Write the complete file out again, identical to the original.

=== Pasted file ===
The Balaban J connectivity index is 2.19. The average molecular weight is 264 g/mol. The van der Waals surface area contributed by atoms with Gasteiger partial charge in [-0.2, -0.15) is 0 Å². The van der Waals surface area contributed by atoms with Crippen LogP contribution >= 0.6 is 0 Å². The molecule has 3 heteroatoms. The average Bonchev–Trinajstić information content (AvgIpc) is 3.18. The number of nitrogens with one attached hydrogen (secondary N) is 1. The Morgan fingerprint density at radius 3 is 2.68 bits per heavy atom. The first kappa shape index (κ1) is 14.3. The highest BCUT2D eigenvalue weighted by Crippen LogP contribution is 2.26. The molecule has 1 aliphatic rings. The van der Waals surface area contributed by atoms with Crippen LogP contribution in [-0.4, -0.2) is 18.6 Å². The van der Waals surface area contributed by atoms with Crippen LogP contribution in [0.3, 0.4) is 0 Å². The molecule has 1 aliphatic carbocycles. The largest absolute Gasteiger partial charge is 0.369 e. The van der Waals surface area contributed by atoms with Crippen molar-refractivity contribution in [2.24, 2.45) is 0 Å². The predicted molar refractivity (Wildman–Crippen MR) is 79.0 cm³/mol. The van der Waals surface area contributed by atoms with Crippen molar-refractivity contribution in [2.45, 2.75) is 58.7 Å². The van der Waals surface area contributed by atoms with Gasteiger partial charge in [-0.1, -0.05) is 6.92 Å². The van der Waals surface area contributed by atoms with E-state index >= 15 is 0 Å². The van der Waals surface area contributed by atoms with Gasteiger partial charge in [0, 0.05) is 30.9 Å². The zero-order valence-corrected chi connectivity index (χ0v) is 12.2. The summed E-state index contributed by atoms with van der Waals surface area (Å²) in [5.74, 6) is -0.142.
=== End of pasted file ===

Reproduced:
The Balaban J connectivity index is 2.19. The average molecular weight is 264 g/mol. The van der Waals surface area contributed by atoms with Gasteiger partial charge in [-0.2, -0.15) is 0 Å². The van der Waals surface area contributed by atoms with Crippen LogP contribution >= 0.6 is 0 Å². The molecule has 3 heteroatoms. The average Bonchev–Trinajstić information content (AvgIpc) is 3.18. The number of nitrogens with one attached hydrogen (secondary N) is 1. The Morgan fingerprint density at radius 3 is 2.68 bits per heavy atom. The first kappa shape index (κ1) is 14.3. The highest BCUT2D eigenvalue weighted by Crippen LogP contribution is 2.26. The molecule has 1 aliphatic rings. The van der Waals surface area contributed by atoms with Crippen LogP contribution in [-0.4, -0.2) is 18.6 Å². The van der Waals surface area contributed by atoms with Crippen LogP contribution in [0.3, 0.4) is 0 Å². The molecule has 1 aliphatic carbocycles. The largest absolute Gasteiger partial charge is 0.369 e. The van der Waals surface area contributed by atoms with Crippen molar-refractivity contribution in [2.24, 2.45) is 0 Å². The predicted molar refractivity (Wildman–Crippen MR) is 79.0 cm³/mol. The van der Waals surface area contributed by atoms with Crippen molar-refractivity contribution in [2.45, 2.75) is 58.7 Å². The van der Waals surface area contributed by atoms with Gasteiger partial charge in [-0.1, -0.05) is 6.92 Å². The van der Waals surface area contributed by atoms with E-state index >= 15 is 0 Å². The van der Waals surface area contributed by atoms with Gasteiger partial charge in [0, 0.05) is 30.9 Å². The zero-order valence-corrected chi connectivity index (χ0v) is 12.2. The summed E-state index contributed by atoms with van der Waals surface area (Å²) in [5.74, 6) is -0.142.